The Application of Freeze-Chill Technology to Ready-To-Eat Meal Components

DC FieldValueLanguage
dc.contributor.authorRedmond, G.A.-
dc.contributor.authorDempsey, A.-
dc.contributor.authorOxley, E.-
dc.contributor.authoret al.-
dc.date.accessioned2015-09-07T10:05:42Z-
dc.date.available2015-09-07T10:05:42Z-
dc.date.issued2002-
dc.identifier.urihttp://hdl.handle.net/10197/6896-
dc.description2002 ASAE Annual International Meeting/ CIGR XVth World Congress, Chicago, Illinois, USA, 28-31 July 2002en
dc.description.abstractFreeze-chilling involves freezing and frozen storage followed by thawing and chilled storage. A number of ready-to-eat meal components have been studied for their suitability for freeze chilling including, potatoes, carrots, green beans, broccoli, salmon and white sauces. In general, sensory analysis showed that freeze-chilled products were similar in quality to their chilled or frozen counterparts. There were some differences between the freeze-chilled and chilled products in instrumental texture assessment and centrifugal drip loss due to cell damage arising from the freezing step. A freezing rate study was carried out to determine if more rapid freezing could improve texture and drip. Mashed potato was frozen at -30, -60 or -90°C to an internal temperature of -25°C, stored at -25°C for 4 days and then stored at chill temperature (4°C) for a further 4 days. No difference was found in sensory acceptability between any of the treatments. Drip loss was tower (P<0.001) in the chilled mashed potato and decreased with decreasing freezing temperature in the freeze-chilled mashed potato. Freeze-chilling led to a finer texture (P<0.001) than chilling alone but the texture softened (P<0.01) with decreasing freezing temperature. Freeze-chilled foods are potentially more at risk to temperature abuse than chilled products due to the increased amounts of drip water arising from the freezing/thawing steps. A trial was carried out on the effects of different storage temperatures on the quality and safety of freeze-chilled mashed potato. No difference in microbial levels was detected between chill and freeze-chill at any storage temperature but storage time and temperature had effects on total viable counts in both chilled and freeze-chilled products.en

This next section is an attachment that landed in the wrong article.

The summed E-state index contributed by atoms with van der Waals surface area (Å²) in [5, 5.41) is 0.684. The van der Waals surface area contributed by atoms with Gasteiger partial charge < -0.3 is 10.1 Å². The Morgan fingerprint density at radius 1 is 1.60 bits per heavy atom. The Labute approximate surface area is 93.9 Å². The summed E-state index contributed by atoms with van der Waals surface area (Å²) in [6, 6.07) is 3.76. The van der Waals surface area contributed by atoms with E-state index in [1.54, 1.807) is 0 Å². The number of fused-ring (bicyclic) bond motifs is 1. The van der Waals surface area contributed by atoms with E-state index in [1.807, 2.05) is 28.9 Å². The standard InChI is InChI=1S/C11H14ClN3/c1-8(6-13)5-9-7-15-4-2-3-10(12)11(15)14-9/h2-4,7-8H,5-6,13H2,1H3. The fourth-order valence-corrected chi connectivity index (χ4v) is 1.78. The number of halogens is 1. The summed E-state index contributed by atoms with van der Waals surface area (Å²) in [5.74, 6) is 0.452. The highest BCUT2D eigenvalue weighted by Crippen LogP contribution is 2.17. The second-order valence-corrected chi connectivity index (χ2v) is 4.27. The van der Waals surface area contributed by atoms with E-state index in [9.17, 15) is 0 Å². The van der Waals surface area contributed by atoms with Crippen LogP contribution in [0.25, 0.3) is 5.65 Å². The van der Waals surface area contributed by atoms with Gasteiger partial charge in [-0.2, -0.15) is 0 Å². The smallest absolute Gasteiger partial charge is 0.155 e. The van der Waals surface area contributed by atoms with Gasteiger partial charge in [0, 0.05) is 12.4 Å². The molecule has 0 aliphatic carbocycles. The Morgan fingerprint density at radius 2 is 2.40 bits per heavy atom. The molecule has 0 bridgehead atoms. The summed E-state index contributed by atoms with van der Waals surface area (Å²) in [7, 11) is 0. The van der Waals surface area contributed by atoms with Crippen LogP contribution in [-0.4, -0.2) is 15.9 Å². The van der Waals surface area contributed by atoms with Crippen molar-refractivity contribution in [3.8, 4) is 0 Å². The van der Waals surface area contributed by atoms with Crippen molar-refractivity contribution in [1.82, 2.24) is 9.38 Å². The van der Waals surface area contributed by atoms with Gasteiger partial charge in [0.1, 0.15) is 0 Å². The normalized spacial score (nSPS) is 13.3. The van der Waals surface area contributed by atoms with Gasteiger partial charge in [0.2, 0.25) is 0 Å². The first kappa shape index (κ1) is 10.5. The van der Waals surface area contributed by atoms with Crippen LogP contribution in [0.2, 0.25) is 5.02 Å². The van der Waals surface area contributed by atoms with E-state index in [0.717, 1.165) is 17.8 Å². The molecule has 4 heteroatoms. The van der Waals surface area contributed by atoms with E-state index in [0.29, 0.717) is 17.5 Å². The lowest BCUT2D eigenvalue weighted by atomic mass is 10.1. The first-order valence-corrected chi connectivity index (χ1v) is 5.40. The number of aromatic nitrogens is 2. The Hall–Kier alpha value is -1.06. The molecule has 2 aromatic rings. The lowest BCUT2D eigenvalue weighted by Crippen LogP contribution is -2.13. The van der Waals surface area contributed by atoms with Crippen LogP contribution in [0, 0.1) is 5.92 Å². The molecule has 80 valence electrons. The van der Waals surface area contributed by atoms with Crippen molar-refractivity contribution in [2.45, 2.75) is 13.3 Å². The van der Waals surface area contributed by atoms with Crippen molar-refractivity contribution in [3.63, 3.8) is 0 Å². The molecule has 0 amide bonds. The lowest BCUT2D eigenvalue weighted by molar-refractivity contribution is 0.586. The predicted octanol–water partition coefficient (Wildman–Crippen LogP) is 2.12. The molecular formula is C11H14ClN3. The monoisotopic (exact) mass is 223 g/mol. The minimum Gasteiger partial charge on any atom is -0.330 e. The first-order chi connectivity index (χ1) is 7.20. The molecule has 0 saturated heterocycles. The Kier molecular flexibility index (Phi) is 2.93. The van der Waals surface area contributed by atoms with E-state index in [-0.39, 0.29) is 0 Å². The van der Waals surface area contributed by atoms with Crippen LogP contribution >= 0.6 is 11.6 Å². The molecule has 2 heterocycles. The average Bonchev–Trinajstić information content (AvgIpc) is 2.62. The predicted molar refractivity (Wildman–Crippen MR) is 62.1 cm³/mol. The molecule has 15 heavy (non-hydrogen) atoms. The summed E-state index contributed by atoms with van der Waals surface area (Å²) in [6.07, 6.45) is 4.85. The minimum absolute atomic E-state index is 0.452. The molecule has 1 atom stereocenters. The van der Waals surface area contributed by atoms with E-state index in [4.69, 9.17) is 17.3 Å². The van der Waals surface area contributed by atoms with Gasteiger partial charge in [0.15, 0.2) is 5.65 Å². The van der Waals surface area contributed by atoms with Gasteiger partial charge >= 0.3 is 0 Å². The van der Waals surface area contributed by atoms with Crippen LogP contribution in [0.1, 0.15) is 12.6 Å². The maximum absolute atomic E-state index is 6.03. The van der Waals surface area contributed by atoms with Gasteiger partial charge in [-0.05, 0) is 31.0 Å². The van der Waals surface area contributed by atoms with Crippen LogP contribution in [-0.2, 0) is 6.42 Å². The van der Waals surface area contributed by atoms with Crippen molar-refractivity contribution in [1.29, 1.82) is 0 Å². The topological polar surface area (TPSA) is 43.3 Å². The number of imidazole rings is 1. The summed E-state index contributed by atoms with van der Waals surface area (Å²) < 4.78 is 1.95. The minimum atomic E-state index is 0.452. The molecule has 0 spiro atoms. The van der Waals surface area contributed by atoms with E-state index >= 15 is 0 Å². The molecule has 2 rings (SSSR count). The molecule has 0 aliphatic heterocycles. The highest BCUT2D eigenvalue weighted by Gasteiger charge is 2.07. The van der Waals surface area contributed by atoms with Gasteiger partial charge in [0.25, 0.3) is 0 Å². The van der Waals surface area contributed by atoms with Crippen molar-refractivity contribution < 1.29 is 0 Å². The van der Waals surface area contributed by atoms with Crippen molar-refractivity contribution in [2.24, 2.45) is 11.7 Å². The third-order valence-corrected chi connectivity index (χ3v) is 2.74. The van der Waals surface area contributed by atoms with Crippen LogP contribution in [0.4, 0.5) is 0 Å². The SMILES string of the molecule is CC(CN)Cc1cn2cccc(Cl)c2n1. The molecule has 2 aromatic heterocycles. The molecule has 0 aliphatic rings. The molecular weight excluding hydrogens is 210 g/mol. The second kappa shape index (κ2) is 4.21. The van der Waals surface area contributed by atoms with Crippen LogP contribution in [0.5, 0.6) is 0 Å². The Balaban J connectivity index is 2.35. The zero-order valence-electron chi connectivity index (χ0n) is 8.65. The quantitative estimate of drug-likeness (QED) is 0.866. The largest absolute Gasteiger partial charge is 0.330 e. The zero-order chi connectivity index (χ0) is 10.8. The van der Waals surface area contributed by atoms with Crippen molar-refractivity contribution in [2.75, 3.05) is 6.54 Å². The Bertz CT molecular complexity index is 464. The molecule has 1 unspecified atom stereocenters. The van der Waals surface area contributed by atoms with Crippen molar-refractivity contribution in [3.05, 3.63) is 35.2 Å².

dc.language.isoenen
dc.publisherThe Society for engineering in agricultural, food and biological systemsen
dc.subjectFreeze-chillingen
dc.subjectPotatoesen
dc.subjectGreen beansen
dc.subjectCarrotsen
dc.subjectQualityen
dc.titleThe Application of Freeze-Chill Technology to Ready-To-Eat Meal Componentsen
dc.typeConference Publicationen
dc.statusNot peer revieweden
dc.identifier.startpage1en
dc.identifier.endpage11en
dc.neeo.contributorRedmond|G.A.|aut|-
dc.neeo.contributorDempsey|A.|aut|-
dc.neeo.contributorOxley|E.|aut|-
dc.neeo.contributoret al.||aut|-
dc.internal.notesFreeze-chill Good OVERVIEW Chicago.pdfen
dc.description.adminDeposited by bulk importen
dc.date.updated2015-08-28T12:11:37.82+01:00en
item.grantfulltextopen-
item.fulltextWith Fulltext-
Appears in Collections:Agriculture and Food Science Research Collection
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